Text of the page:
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Thomas Pringle Q&A: ESM Constitutional Challenge
national | eu | news report Wednesday April 18, 2012 13:17 by O.O'C. - National Platform EU Research & Information Centre 01-8305792
Legal Proceedings have taken by Thomas Pringle TD, member of the Dáil for the Donegal South-West constituency, challenging the Irish Government on fundamental aspects of a far-reaching amendment to the EU treaties. Both the European Stability Mechanism (ESM) Treaty and the Stability, Coordination and Governance in the Economic and Monetary Union (Fiscal Compact) Treaty are under consideration.
Q: Who are the solicitors acting for you on this case?
Q: What are you suggesting by way of Referendum? Or an Alternative course of action?
A: The decision to refer the SCG Treaty ratification question to the Irish people by way of referendum was undoubtedly correct.
The SCG Treaty is one of two interdependent treaties.
The second treaty with which it is so intertwined must also be submitted to referendum.
Because of the EU Treaty issues and the Constitutional issues raised above, the Government is not in our view entitled to seek to approve the proposed amendment to Article 136 as it stands. Those difficulties require to be addressed further at EU level at least initially.
Recognising that these issues are exceptionally complex and exceptionally grave matters and the pressures from all sides is acknowledged as being unrelenting and intense, nonetheless these pressures must not be permitted to override the requirements of Bunreacht Na hÉireann as they have been interpreted particularly by the Supreme Court in Crotty v An Taoiseach.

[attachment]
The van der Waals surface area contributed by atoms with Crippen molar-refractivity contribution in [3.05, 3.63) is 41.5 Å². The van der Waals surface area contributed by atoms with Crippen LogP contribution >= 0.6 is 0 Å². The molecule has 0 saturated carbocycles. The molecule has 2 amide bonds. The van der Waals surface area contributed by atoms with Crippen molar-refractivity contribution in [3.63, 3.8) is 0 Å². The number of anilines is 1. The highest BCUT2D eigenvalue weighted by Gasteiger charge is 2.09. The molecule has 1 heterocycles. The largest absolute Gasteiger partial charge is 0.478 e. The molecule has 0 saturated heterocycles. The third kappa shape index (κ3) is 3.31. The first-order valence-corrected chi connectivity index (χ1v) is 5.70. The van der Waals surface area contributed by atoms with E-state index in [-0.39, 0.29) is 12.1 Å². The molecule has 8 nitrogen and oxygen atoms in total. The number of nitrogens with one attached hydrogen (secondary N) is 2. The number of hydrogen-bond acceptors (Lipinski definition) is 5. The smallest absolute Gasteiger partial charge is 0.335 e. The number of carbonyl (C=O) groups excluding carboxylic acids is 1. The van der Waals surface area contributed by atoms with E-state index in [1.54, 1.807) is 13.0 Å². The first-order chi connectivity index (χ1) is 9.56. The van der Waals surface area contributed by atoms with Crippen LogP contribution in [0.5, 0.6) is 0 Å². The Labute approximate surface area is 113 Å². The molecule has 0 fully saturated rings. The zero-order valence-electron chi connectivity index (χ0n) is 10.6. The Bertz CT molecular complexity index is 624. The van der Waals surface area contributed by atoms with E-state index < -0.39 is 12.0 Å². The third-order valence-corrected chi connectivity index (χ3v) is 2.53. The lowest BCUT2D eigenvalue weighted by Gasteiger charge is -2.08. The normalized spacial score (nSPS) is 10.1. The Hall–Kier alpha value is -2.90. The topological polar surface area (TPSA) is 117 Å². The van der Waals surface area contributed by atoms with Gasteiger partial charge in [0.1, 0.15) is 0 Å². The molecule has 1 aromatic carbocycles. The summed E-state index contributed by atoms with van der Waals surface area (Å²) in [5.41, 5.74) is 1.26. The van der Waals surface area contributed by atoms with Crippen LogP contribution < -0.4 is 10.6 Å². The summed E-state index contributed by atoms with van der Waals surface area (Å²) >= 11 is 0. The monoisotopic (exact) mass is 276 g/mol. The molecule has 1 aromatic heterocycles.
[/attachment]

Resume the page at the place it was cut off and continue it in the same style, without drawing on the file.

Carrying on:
Q: Why are you seeking legal advice in respect to Constitutional limits?
A: The Constitutional limits on the type of international agreements that may be entered into by the Government on behalf of the State without the approval of the people by way of referendum are found in the judgments of the Supreme Court in Crotty v An Taoiseach 
They are encapsulated in this comment by Hederman J: “The State's organs cannot contract to exercise in a particular procedure their policy-making roles or in any way to fetter powers bestowed unfettered by the Constitution. They are the guardians of these powers - not the disposers of them.”
Walsh J addressed the central issue in this part of the case as follows –
"... It is not within the competence of the Government, or indeed of the Oireachtas, to free themselves from the restraints of the Constitution or to transfer their powers to other bodies unless expressly empowered so to do by the Constitution. They are both creatures of the Constitution and are not empowered to act free from the restraints of the Constitution."
As Walsh J observed "To the judicial organ of Government alone is given the power conclusively to decide if there has been a breach of constitutional restraints."
It is clear that the ESM Treaty could only be ratified by Ireland if ratification first secures the approval of the people by way of referendum.
Q: This is coming at a time when the date for the referendum has been set? Why take this case now?
A: In my opinion "The Devil is in the Detail”
The ESM Treaty breaches both the inclusivity requirement of the amendment to Article 136 to include all eurozone members and the requirement that the Stability Mechanism only be activated if "indispensible to safeguard the stability of the euro area as a whole".